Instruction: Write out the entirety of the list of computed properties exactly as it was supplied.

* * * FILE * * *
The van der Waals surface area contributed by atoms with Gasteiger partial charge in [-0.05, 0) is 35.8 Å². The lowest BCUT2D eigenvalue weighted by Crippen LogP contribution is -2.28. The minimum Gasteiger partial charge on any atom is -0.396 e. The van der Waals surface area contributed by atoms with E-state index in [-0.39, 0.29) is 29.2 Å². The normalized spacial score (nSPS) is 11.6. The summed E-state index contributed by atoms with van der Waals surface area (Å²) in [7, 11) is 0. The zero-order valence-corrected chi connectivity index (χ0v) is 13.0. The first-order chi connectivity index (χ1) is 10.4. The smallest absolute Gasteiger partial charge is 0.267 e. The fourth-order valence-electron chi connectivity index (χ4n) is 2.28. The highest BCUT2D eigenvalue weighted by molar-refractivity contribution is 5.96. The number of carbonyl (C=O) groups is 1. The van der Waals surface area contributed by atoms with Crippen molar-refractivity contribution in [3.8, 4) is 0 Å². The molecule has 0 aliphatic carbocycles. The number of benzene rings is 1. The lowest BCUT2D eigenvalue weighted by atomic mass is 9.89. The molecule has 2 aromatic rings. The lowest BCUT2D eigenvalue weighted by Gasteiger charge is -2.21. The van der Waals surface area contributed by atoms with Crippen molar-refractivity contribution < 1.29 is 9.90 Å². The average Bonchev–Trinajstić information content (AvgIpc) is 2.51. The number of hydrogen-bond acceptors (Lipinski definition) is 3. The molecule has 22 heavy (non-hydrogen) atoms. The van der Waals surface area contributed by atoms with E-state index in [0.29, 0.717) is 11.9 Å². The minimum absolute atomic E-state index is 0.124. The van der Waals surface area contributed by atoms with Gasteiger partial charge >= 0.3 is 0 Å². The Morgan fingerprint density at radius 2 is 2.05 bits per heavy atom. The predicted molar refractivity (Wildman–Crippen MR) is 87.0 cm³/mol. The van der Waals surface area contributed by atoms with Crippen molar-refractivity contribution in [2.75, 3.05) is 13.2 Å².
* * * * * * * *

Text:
The van der Waals surface area contributed by atoms with Gasteiger partial charge in [-0.05, 0) is 35.8 Å². The lowest BCUT2D eigenvalue weighted by Crippen LogP contribution is -2.28. The minimum Gasteiger partial charge on any atom is -0.396 e. The van der Waals surface area contributed by atoms with E-state index in [-0.39, 0.29) is 29.2 Å². The normalized spacial score (nSPS) is 11.6. The summed E-state index contributed by atoms with van der Waals surface area (Å²) in [7, 11) is 0. The zero-order valence-corrected chi connectivity index (χ0v) is 13.0. The first-order chi connectivity index (χ1) is 10.4. The smallest absolute Gasteiger partial charge is 0.267 e. The fourth-order valence-electron chi connectivity index (χ4n) is 2.28. The highest BCUT2D eigenvalue weighted by molar-refractivity contribution is 5.96. The number of carbonyl (C=O) groups is 1. The van der Waals surface area contributed by atoms with Crippen molar-refractivity contribution in [3.8, 4) is 0 Å². The molecule has 0 aliphatic carbocycles. The number of benzene rings is 1. The lowest BCUT2D eigenvalue weighted by atomic mass is 9.89. The molecule has 2 aromatic rings. The lowest BCUT2D eigenvalue weighted by Gasteiger charge is -2.21. The van der Waals surface area contributed by atoms with Crippen molar-refractivity contribution < 1.29 is 9.90 Å². The average Bonchev–Trinajstić information content (AvgIpc) is 2.51. The number of hydrogen-bond acceptors (Lipinski definition) is 3. The molecule has 22 heavy (non-hydrogen) atoms. The van der Waals surface area contributed by atoms with E-state index in [0.29, 0.717) is 11.9 Å². The minimum absolute atomic E-state index is 0.124. The van der Waals surface area contributed by atoms with Gasteiger partial charge >= 0.3 is 0 Å². The Morgan fingerprint density at radius 2 is 2.05 bits per heavy atom. The predicted molar refractivity (Wildman–Crippen MR) is 87.0 cm³/mol. The van der Waals surface area contributed by atoms with Crippen molar-refractivity contribution in [2.75, 3.05) is 13.2 Å².